In bringing its new Resynchronization Cardiac Therapy Defibrillator (CRT-D) to market, Medtronic has done more than help save people from dieing of heart failure.
It has shown how to open markets in the new world of cost-conscious health care.
The key study in the development of CRT-D was done in Canada, and is published today in the New England Journal of Medicine.
Called the Resynchronization/Defibrillation for Ambulatory Heart Failure Trial (RAFT), it showed heart death could be cut 27-29% with the new device, which would replace regular defibrillators and drug therapy.
It's a big market, and the new devices carry a high price -- $50,000. That's twice what previous devices cost. It goes into a market estimated to be worth $40 billion per year. How is this going to be funded, and who is going to pay for it?
These are important questions, which is why having RAFT done in Canada, with its province-based health care system and pressure for cost-effective solutions, is important. Medtronic has also opened a European portal aimed, it says, at stimulating innovation. It's also aimed at selling Medtronic gear in Europe.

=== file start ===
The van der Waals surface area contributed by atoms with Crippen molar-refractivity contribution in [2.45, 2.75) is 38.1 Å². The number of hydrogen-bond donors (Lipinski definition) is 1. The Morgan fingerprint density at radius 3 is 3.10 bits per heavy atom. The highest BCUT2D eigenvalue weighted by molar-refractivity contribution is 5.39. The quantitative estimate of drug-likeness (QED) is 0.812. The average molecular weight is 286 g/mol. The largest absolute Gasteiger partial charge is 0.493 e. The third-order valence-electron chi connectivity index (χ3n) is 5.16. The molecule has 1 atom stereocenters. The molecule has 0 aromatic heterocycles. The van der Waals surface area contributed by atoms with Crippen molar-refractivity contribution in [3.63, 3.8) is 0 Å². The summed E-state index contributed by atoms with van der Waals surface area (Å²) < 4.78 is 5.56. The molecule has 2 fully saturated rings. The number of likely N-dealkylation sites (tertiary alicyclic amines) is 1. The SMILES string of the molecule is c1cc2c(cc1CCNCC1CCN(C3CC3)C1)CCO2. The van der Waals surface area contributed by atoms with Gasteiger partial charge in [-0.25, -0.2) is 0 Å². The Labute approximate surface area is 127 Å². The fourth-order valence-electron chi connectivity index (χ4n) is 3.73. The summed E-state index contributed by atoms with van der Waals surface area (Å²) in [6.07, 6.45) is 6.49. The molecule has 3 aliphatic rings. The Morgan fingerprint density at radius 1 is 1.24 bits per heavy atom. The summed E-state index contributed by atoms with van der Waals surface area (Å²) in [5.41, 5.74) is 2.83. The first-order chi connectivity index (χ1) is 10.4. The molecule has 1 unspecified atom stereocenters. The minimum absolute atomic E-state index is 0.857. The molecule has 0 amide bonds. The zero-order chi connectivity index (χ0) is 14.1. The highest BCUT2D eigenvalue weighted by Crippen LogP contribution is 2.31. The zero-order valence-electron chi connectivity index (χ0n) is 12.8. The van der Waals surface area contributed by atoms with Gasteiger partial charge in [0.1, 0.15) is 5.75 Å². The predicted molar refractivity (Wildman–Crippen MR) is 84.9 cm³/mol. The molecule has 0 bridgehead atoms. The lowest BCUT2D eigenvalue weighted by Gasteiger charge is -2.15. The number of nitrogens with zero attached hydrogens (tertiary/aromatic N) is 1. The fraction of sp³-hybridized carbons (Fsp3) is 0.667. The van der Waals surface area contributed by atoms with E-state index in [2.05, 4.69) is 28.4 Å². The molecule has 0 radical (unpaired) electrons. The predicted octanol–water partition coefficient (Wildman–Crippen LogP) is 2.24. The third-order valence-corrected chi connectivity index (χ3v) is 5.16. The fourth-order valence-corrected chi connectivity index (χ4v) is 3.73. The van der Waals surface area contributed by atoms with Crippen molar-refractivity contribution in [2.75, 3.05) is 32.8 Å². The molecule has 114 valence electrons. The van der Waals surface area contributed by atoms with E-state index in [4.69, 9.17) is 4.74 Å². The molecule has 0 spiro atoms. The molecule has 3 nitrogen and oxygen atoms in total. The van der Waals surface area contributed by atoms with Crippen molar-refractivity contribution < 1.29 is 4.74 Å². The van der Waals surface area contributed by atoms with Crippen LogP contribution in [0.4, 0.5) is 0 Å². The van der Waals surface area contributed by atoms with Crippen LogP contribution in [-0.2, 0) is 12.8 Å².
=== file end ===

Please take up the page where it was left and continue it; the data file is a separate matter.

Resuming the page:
This is not how it used to be even a few years ago.
Back then you got U.S. approval first. This gave you a license to sell to clinics and hospitals. Federal programs like Medicare and private insurance were immediately under enormous pressure to approve payments on your new invention.
It was considered much more difficult to get into Europe or Canada, where new gear not only had to prove it worked, that it delivered better results than alternatives, but that it was also cost-effective, that it would not break the bank.
Multiply $25,000 -- the difference in price between this and previous defibrillation devices -- by the 6 million American sufferers of heart failure alone -- and you see the problem.
But what if this reduces hospitalizations? What if it lets people actually go back to work?
Medtronic is far from home free. RAFT showed an increase in "adverse events" shortly after implants, because there are more wires or leads to connect with the new technology. Increased risk, plus increased cost, could be fatal. Proper training on installation is required. That education will cost money, lengthening the payback time again.
But this is the way it is going to be, and American medical device makers are playing the game by its new rules. They're also out to win the game, and I wouldn't bet against them.
Not with my own heart on the line. Given my family history and high cholesterol count, I am very much hoping Medtronic can accomplish its goals.
This post was originally published on Smartplanet.com